Sunday, September 30, 2018

#Wikimedia supported scientific papers supported by #Scholia

There are four scientific journal published by the Wikimedia Foundation they are:
According to an interview, they offer articles available under a free license at no publication cost. With a platform for publications the next thing is to gain notability for the journal and for its authors.

One way to assess the value of these papers is by checking what Scholia has to say about these papers:
Part of the Scholia information are the links to the authors; not only who has been most prolific as an author but also who has been cited the most. There is one caveat; the author needs a Wikidata item and the more complete the information, the more both the journals and the authors gain in notability..

PS Ladies, the ratio men and females is not really what I would expect for a Wiki journal..

[1] The WikJournal of Humanities is under development; its first publication is in the future at this time.

#WikiCite: Edith Abbott; THE REAL JAIL PROBLEM

According to #Wikipedia, Edith Abbott was a pioneer in the profession of social work with an educational background in economics.She published, books and scholarly articles, and "The Real Jail Problem" was singled out in the article for special mention.

There is a link in the article, and I am happy to report that thanks to the Internet Archive, it and some 500.000 more scholarly articles may be found there. They are part of the early JSTOR papers and they are now freely available. It is however not the publication by Mrs Abbott, it is by a Robert H. Gault.

Having scientific papers available is wonderful. It is important and it is unlikely they will get lost. However, there is a difference between being lost and being findable. Mr Gault is notable, there was no mention of him in Wikidata, one of his publications was.. Mr Gault is findable when you look him up in VIAF.

However, the article you want to read, a pamphlet according to Mr Gault is where? A book with the same subject can be found at Open Library. The subject of the book is as potent as it was in the day. The arguments are not dissimilar.

Arguably, when you want to cite your sources, they first have to be knowable, then findable and finally readable. Wikidata is making more and more of a difference. When we collaborate with the Internet Archive, we can make those JSTOR papers findable as well. Slowly but surely all these sources becomes findable. Its authors become notable and we will free us from the curse of only reading the latest research.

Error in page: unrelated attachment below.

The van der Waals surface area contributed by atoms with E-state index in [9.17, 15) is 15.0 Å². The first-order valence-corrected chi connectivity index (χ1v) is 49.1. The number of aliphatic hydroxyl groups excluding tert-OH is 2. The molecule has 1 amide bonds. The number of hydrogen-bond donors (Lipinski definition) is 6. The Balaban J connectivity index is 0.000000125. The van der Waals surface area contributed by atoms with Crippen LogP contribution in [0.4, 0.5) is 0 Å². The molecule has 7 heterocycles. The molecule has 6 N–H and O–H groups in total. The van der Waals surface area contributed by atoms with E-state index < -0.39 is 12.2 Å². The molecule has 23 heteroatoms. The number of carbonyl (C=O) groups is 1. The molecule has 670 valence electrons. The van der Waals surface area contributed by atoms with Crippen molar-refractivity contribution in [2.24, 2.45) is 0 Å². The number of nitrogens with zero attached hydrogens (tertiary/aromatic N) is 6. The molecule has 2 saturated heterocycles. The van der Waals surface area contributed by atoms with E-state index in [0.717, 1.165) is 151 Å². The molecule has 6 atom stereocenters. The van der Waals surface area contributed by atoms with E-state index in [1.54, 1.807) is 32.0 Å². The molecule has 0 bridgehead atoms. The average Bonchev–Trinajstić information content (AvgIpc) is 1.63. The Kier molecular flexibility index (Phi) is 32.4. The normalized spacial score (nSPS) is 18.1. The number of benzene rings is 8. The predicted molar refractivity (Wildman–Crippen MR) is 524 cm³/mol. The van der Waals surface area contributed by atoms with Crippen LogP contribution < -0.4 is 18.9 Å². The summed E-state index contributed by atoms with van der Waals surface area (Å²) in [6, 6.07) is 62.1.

Tuesday, September 25, 2018

#Wikidata: Adding credibile info to #Twitter - Margaret Stanley

Twitter, Facebook, organisations like them have this credibility problem. Too many Joes Dicks and dirty Harries poison the well that is the information they provide.

Now meet Margaret Stanley, she is a scientist and, she tweets. Her Twitter name is included in Wikidata and it is highly likely that even though her tweets are her own and, do not indicate the opinion of the institution she works for, what she tweets is credible and well considered.

Margaret is not the only scientist that tweets, there are many of them. More and more of them are included in Wikidata, including their publications, including their twitter handle. One of these scientists, actively encourages female scientists to speak out, seek a platform to encourage women to find their place in science. They twitter, they write Wikipedia articles and they are very much relevant scientists, much of their relevance shines through in their tweets.

Dear Twitter, when scientists have a profile in Wikidata, they personally make a statement. It is theirs. They are as human as everyone else but they are not, as a group, foolish enough to tweet balderdash, nonsense or other stuff you should frown upon.

Tuesday, September 18, 2018

#Wikicite: #Research? Eat your own dogfood!

Another piece of Wiki research has been published and you would not know when you look for it in the Wikiverse. The people who are big in Wiki research run this project called Wikicite. It has multiple aspects; publications and there authors are entered in Wikidata. Blogs are written how wonderful the various aspects are of what is on offer in the growing quality and quantity of data and how well an author may be presented in Scholia.

This is all well and good and indeed there is plenty to cheer about like the documentation about the Zika fever that is included but when a subject that is key to the Wikimedia researchers is not as well represented it will never be good enough.

There is a reason why using your own is so relevant; it shows you where your model fails you. WAll kinds of everything like conference speakers are included, many more female scientists are represented as a result of the indomitable Jess Wade but when new research by Wikimedians, professional Wikimedians, are not included, the effort is not sincere; the people that do go to conferences do not learn from the daily practice and that makes Wikicite stale and mostly academic.

Monday, September 03, 2018

#Wikidata - Presenting Mr Tanvir Hussain

Mr Hussain, a professor at Nottingham University mentioned on Twitter what he would put on his business card. Many of his publications were on Wikidata and after some additional information from Orcid, Mr Hussain looks really good when viewed with Scholia.

He asked me if we could have the Scholia information with a QR code like we do in Reasonator for people with a Wikipedia article.

Having a QR link to information like Scholia would look really good on a business card.. It would also stimulate the colleagues of Mr Hussain to get this well represented.